Building More LGBTQ-Inclusive Sex Education for Students

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At 13, Chris Angel Murphy left an abusive home and entered Los Angeles’s foster care system. “I was struggling with thinking about suicide, I was trying to figure out my sexuality,” Murphy said.

Murphy, now 31, identifies as non-binary, queer, and transgender. But high school was “just such a confusing time,” they said. “I didn’t even know that gender was on the table.”

Murphy’s initial experiences with understanding their gender and sexuality were met with shame and rejection. They were released from foster care in 2002, where one foster family rejected Murphy because the family thought they might be lesbian. “The first thing they said when I arrived at the foster home was, ‘Oh, we thought you were bringing a girl. That was because the closest thing I had to language at that time was identifying as a tomboy,” Murphy said. “I just didn’t have the language or resources, and so I didn’t know what to say.”

Bridget Brownell, a health education teacher, department chair and sponsor of the Genders and Sexualities Club (GSA) at the William Howard Taft Charter High School in Los Angeles, helped Murphy place the initial call to the Department of Children and Family Services, and later introduced them to the school’s LGBTQ community. “She was just one of those adults that took me seriously and didn’t treat me in a way that was condescending and just opened me up to a whole new world,” Murphy said. GSA became a safe space for Murphy, and through Brownell, they were introduced to “Sex 101.”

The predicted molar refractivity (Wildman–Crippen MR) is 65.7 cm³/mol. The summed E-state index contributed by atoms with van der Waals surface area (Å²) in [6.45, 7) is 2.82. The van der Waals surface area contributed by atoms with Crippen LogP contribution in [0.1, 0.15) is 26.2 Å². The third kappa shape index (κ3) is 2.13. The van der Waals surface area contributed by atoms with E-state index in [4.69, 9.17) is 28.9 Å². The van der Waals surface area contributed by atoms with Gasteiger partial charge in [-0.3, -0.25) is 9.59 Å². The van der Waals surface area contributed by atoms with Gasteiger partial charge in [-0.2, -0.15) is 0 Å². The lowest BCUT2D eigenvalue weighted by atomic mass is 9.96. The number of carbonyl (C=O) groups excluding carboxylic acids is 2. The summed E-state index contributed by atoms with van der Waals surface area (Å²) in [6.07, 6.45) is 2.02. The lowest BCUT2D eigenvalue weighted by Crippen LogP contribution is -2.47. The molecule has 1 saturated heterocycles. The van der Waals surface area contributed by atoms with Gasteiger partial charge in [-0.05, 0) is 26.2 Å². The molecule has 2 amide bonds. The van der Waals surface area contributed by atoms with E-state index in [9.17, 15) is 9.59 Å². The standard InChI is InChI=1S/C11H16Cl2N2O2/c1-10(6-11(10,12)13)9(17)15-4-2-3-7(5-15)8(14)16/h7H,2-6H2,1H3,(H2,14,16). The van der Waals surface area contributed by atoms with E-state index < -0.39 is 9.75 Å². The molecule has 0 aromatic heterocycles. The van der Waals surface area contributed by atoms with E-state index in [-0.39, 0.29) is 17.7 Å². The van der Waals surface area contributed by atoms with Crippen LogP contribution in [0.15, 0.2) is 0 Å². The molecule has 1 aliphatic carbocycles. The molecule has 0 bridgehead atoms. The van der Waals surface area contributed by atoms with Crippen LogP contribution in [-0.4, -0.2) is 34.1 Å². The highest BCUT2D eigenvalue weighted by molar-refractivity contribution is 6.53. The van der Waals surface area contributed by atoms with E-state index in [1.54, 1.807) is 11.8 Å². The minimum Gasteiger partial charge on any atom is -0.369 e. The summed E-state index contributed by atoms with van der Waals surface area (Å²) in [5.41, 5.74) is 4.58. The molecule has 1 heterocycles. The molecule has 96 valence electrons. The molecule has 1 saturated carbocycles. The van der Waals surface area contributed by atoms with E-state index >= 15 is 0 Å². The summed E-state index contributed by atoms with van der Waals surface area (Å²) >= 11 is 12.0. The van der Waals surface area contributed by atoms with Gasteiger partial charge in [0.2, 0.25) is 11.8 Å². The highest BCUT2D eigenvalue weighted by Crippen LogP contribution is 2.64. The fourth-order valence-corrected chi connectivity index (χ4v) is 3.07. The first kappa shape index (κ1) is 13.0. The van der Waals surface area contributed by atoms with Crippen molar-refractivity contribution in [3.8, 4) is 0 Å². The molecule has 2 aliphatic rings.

“I didn’t have access to the resources to make sure I was being safe based on who I may have been with and just talking about body parts and all of that,” they said. “A lot of it was from a cis-heteronormative perspective that didn’t always fit for me.”

“Whether it was because it was an English class or a health class, I just noticed that either we never talked about this community, or even if we referenced it at all, you could tell that more often than not a lot of the teachers had a lot of discomfort around even having basic knowledge of what the community is,” Murphy said. Meeting Brownell was a “life-saving” experience.